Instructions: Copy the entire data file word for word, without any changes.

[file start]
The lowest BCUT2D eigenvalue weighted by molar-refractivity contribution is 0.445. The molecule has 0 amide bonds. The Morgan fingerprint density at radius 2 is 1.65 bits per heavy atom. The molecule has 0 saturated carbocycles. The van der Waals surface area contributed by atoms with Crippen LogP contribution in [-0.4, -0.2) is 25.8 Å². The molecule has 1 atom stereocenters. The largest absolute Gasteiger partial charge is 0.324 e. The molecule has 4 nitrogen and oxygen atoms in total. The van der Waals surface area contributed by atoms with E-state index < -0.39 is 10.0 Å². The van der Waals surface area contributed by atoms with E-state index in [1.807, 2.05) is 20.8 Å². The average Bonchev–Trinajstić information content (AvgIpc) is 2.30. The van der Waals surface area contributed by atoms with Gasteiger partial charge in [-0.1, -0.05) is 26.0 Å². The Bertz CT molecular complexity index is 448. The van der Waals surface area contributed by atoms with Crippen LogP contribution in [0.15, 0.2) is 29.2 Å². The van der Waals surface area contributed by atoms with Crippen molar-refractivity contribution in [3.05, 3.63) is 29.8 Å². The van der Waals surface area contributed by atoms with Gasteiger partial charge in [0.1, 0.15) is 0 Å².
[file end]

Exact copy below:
The lowest BCUT2D eigenvalue weighted by molar-refractivity contribution is 0.445. The molecule has 0 amide bonds. The Morgan fingerprint density at radius 2 is 1.65 bits per heavy atom. The molecule has 0 saturated carbocycles. The van der Waals surface area contributed by atoms with Crippen LogP contribution in [-0.4, -0.2) is 25.8 Å². The molecule has 1 atom stereocenters. The largest absolute Gasteiger partial charge is 0.324 e. The molecule has 4 nitrogen and oxygen atoms in total. The van der Waals surface area contributed by atoms with E-state index < -0.39 is 10.0 Å². The van der Waals surface area contributed by atoms with E-state index in [1.807, 2.05) is 20.8 Å². The average Bonchev–Trinajstić information content (AvgIpc) is 2.30. The van der Waals surface area contributed by atoms with Gasteiger partial charge in [-0.1, -0.05) is 26.0 Å². The Bertz CT molecular complexity index is 448. The van der Waals surface area contributed by atoms with Crippen LogP contribution in [0.15, 0.2) is 29.2 Å². The van der Waals surface area contributed by atoms with Crippen molar-refractivity contribution in [3.05, 3.63) is 29.8 Å². The van der Waals surface area contributed by atoms with Gasteiger partial charge in [0.1, 0.15) is 0 Å².